Most of us know how dependent we are on basic utilities, things like electricity and fuel and, depending on the weather, appliances for heating or cooling and cooking. We may not be aware of how dependent we are until we don’t have them. When some, or all, of those fail to perform as expected it can be a frustrating, disappointing and stressful experience.
Add to this scenario the fact that this happened to us while living in our 32’ motor home in Mexico, fairly removed from readily available service and repair facilities or experienced personnel. Our troubles began in Roca Azul, an RV park near Jocotopec at the eastern end of Lake Chapala. The first symptom was an ever-declining source of 12 volt supply of electrical power. For the uninitiated, that 12 volt current powers our lights and other appliances separate from the 110 AC units. Motor homes are like sailboats but on land instead of water.
We patched things together by keeping a deep cycle marine battery charger plugged into a 110 volt, 15 amp, shore power source and that sent enough power to the three house batteries to keep things working albeit at a reduced level of power. Thinking that we probably had a faulty battery in that bank, we replaced all three but the problems continued and only got worse with the total loss of propane, our fuel source that powers the stove for cooking, the hot water heater and the refrigerator as an alternative to electricity,
People nearby were sympathetic, offered suggestions and support and we were reaching our limits thinking perhaps we should give up and head back north. That means start toward home in the United States where we can find help more readily. These problems were quickly put into perspective when one of our immediate neighbors here in the campground was getting ready to leave for Amsterdam. They were going to visit a brother dying of cancer. It was proof that when you change the way you’re looking at things, the things you’re looking at change. Our stress was nothing compared to what our friends were facing this week.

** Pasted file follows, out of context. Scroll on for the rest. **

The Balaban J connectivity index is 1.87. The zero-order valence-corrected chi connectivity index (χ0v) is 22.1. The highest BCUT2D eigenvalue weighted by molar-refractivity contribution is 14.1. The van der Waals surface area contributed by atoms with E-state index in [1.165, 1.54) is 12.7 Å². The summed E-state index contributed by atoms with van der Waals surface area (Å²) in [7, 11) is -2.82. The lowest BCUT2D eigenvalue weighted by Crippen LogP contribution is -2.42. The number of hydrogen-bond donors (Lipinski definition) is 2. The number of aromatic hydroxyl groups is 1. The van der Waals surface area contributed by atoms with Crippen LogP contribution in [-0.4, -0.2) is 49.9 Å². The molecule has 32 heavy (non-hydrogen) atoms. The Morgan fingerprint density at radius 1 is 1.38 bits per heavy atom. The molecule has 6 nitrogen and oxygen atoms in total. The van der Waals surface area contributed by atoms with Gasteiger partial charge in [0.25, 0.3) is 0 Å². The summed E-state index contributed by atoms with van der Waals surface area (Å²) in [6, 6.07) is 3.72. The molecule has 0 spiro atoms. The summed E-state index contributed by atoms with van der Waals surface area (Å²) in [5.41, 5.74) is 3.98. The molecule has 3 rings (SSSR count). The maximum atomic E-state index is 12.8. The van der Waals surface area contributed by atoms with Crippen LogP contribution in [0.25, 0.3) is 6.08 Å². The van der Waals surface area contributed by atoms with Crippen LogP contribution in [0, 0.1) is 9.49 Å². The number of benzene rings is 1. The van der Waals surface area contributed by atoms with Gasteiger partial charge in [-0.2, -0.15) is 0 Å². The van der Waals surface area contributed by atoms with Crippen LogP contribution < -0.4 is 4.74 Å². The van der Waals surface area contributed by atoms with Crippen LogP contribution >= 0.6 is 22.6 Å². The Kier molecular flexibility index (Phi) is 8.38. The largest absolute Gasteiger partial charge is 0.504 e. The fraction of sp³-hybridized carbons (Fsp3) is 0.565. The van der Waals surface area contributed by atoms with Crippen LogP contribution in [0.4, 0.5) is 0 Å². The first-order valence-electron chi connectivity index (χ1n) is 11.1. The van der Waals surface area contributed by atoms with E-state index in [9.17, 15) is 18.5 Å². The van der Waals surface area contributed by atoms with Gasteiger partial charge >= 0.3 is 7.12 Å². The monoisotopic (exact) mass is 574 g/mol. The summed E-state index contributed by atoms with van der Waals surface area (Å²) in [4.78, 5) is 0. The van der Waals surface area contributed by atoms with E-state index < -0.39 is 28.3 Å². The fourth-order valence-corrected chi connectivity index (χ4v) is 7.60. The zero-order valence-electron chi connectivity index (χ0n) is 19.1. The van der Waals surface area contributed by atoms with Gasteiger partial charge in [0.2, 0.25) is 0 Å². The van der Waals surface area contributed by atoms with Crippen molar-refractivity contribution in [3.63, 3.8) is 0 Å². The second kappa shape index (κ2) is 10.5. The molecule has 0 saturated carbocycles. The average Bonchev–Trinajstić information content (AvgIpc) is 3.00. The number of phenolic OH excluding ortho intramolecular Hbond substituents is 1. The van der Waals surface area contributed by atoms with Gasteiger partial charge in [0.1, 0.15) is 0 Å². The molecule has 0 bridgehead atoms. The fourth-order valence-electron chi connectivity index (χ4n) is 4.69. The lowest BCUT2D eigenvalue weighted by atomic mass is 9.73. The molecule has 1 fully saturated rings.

Then, on Thursday evening, at a social gathering, I was sharing some of the aforementioned issues with a fellow camper who said her husband was an electronics wizard having worked for many years as an electrical engineer for a large, Canadian hydro installation in Manitoba. Besides that and their own RV experience they also have a sailboat. Long story short, he appeared yesterday, literally the night before Christmas, with his experience, his skills and a small black bag. He was complete with white beard and for added effect, a ponytail. Instead of a red suit, he had on a flowered shirt and shorts, but the disguise didn’t fool anyone who knows that Santa Claus really exists.
“A wink of his eye and a twist of his head, soon gave me to know I had nothing to dread”…….And laying his hands on the faulty, hidden fuse, he removed the problem and shared the good news. Whatever we needed was ours to use.
With heart-felt thanks and appreciation to Marlene, Santa’s helper and to Juan Carlos, our Santa Claus this year in Mexico, we say Happy Christmas to all of you, wherever you may be.